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Foam Board Jenny

Tench745

Well-known member
#1
Hello again all. I decided I should post my Jenny build to the forum. Alas, I have no in progress photos, but a few good ones of the completed model.
Jenny 1.jpg Jenny 2.jpg Jenny 3.jpg Jenny 4.jpg Jenny 5.jpg

I've done a few high speed taxi tests (Something you do on a full size airframe that so few modelers seem to duplicate.) and decided my rudder throws were too high and possibly elevator throws as well. My port wheel began to come off and the maiden had to be pushed back. Rain and strong-ish winds since.
 

Tench745

Well-known member
#5
Well, I attempted another maiden today. The plane made it into the air for all of maybe three seconds before nosing in. I'll let you all see for yourselves. Apologies for the shakiness. My dad, a commercial pilot and flight instructor, was my camera operator.

The damage isn't bad, loose firewall, scraped nose, loose upper wing. I did get to fly my FT flyer while I was there, but got blown downwind further than I thought on approach, smacked a tree and stripped the rudder servo.
Time to break out the hot glue. :)
 

Tench745

Well-known member
#7
I believe it was mostly operator error. Full up elevator, not released in time, coupled with too much aileron. I've never really flown 4 channels before.
 
#8
Full up on take off is bad... That certainly could be it. If you can, always get enough speed for the plane to start to lift off on its own; but then you probably already know that... Maidens give me the jitters too....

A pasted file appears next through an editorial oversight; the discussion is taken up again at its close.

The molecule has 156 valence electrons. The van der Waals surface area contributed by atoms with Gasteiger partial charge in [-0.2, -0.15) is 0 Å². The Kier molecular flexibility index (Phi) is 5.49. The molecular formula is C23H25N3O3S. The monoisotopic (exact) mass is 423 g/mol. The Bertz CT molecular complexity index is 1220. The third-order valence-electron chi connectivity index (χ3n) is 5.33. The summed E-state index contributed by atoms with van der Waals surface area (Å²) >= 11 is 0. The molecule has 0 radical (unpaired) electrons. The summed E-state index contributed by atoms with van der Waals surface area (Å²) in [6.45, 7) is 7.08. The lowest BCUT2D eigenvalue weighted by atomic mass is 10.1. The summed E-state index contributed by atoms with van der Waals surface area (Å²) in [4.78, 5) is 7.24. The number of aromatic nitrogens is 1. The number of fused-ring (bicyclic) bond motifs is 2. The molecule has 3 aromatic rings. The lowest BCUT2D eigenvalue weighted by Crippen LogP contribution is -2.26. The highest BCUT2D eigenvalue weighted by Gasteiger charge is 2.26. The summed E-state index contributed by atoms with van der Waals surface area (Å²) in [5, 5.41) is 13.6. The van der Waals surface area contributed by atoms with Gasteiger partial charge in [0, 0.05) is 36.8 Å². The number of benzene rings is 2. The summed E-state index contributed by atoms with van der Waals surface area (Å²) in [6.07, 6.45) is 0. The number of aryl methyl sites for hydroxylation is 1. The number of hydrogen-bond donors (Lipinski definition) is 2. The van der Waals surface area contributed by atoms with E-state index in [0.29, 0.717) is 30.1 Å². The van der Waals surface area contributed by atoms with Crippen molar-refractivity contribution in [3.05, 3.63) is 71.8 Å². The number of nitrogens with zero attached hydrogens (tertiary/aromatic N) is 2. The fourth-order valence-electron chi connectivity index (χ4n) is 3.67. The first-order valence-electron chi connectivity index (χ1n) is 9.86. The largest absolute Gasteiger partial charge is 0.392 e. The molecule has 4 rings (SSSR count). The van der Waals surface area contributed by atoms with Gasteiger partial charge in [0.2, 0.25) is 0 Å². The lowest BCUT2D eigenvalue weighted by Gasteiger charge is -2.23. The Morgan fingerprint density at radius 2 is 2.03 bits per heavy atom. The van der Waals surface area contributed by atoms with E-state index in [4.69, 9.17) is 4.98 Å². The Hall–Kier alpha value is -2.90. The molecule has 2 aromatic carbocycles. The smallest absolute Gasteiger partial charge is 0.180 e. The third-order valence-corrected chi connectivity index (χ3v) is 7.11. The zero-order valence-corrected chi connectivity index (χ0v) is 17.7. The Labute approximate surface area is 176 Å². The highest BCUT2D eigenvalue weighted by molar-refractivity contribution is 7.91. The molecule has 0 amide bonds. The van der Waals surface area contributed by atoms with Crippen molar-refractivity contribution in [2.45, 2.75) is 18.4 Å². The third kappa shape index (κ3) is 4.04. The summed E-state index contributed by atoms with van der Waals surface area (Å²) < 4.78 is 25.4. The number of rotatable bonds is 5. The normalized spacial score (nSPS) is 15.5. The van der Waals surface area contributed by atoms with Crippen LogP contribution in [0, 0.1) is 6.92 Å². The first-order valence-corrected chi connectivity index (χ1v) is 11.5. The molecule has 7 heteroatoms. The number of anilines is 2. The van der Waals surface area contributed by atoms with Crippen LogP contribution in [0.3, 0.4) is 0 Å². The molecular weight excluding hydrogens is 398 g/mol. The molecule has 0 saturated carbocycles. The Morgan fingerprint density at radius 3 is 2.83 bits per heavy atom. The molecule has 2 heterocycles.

Tench745

Well-known member
#9
Finally maidened yesterday.
After a quick stint with the glue gun the Jenny was patched up and ready to try again.
Strong winds were forecast for the next afternoon, so I got up early(ish) and headed down to the park. I opted for a hand launch this time, put it to about 2/3 throttle and let her go just as the wind was kicking up. She flew beautifully. The wind started gusting to 15-20 so I brought her in for a landing, the elastics in the gear weren't strong enough so the gear struts dug in and ripped off. It was a short flight, maybe all of five minutes, but she handles well on low rates and has more than enough power.
Looks like I figured the CG and the throws and everything right. Glad I did my taxi tests though, it was far too responsive on the first test so elevator and rudder throws were reduced at the servo. Tricky business that, since the servos were mounted directly below the top wing's center section.
Now that I've maidened her I added fore and aft flying wires on the struts to help hold the upper wing's position, added windscreens and rebuilt the gear with stronger rubber bands. I hope to get her up again before the snow flies, but with the weather here this time of year it doesn't look good.

Sorry I have no video this time, Dad didn't come because he figured it'd be too windy for me to get her airborne. I seem to fly better alone anyway.
 
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#10
Congratulations on the maiden. It really looks like a Jenny. Have you thought about how to make the curved parts under the wings that the Jenny had to keep her wing tips from touching the ground in a bad landing or if the pilot turned too sharply while taxiing? I think they go right under the struts.
 

Tench745

Well-known member
#11
Indeed I have. There are a couple ideas in my head. I could do piano wire or small diameter aluminum tubing, it'd save a good bit of wear and tear on her wingtips I'm sure. I got a first coat of paint on her last night and a pair of windscreens made up which I'll be putting on as soon as I'm finished with paint.